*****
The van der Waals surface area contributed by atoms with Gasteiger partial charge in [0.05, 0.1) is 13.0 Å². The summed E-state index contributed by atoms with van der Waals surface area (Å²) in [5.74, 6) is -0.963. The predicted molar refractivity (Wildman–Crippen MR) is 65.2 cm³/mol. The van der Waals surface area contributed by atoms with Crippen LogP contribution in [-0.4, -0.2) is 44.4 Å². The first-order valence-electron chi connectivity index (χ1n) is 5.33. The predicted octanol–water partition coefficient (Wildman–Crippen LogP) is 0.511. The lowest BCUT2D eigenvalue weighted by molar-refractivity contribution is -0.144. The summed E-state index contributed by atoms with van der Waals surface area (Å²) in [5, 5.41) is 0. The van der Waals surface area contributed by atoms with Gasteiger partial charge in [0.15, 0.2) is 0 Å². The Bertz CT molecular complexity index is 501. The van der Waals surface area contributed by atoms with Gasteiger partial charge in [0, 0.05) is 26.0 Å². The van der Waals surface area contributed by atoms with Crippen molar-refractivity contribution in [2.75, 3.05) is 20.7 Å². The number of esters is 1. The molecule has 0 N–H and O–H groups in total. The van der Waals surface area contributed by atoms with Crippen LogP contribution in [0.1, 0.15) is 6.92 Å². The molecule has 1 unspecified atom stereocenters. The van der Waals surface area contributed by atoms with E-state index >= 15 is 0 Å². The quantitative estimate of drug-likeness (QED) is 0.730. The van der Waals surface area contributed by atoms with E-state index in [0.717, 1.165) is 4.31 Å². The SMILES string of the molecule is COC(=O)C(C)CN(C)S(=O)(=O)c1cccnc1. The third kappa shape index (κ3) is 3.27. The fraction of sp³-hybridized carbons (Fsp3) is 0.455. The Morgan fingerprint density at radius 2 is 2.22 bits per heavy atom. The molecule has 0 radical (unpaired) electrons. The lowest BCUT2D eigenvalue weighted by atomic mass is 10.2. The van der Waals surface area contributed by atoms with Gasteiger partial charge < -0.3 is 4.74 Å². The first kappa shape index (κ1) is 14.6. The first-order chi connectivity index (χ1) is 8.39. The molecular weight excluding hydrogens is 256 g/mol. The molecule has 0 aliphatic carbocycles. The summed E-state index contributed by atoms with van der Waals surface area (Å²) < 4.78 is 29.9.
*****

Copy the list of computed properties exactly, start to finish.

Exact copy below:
The van der Waals surface area contributed by atoms with Gasteiger partial charge in [0.05, 0.1) is 13.0 Å². The summed E-state index contributed by atoms with van der Waals surface area (Å²) in [5.74, 6) is -0.963. The predicted molar refractivity (Wildman–Crippen MR) is 65.2 cm³/mol. The van der Waals surface area contributed by atoms with Crippen LogP contribution in [-0.4, -0.2) is 44.4 Å². The first-order valence-electron chi connectivity index (χ1n) is 5.33. The predicted octanol–water partition coefficient (Wildman–Crippen LogP) is 0.511. The lowest BCUT2D eigenvalue weighted by molar-refractivity contribution is -0.144. The summed E-state index contributed by atoms with van der Waals surface area (Å²) in [5, 5.41) is 0. The van der Waals surface area contributed by atoms with Gasteiger partial charge in [0.15, 0.2) is 0 Å². The Bertz CT molecular complexity index is 501. The van der Waals surface area contributed by atoms with Gasteiger partial charge in [0, 0.05) is 26.0 Å². The van der Waals surface area contributed by atoms with Crippen molar-refractivity contribution in [2.75, 3.05) is 20.7 Å². The number of esters is 1. The molecule has 0 N–H and O–H groups in total. The van der Waals surface area contributed by atoms with Crippen LogP contribution in [0.1, 0.15) is 6.92 Å². The molecule has 1 unspecified atom stereocenters. The van der Waals surface area contributed by atoms with E-state index >= 15 is 0 Å². The quantitative estimate of drug-likeness (QED) is 0.730. The van der Waals surface area contributed by atoms with E-state index in [0.717, 1.165) is 4.31 Å². The SMILES string of the molecule is COC(=O)C(C)CN(C)S(=O)(=O)c1cccnc1. The third kappa shape index (κ3) is 3.27. The fraction of sp³-hybridized carbons (Fsp3) is 0.455. The Morgan fingerprint density at radius 2 is 2.22 bits per heavy atom. The molecule has 0 radical (unpaired) electrons. The lowest BCUT2D eigenvalue weighted by atomic mass is 10.2. The van der Waals surface area contributed by atoms with Gasteiger partial charge < -0.3 is 4.74 Å². The first kappa shape index (κ1) is 14.6. The first-order chi connectivity index (χ1) is 8.39. The molecular weight excluding hydrogens is 256 g/mol. The molecule has 0 aliphatic carbocycles. The summed E-state index contributed by atoms with van der Waals surface area (Å²) < 4.78 is 29.9.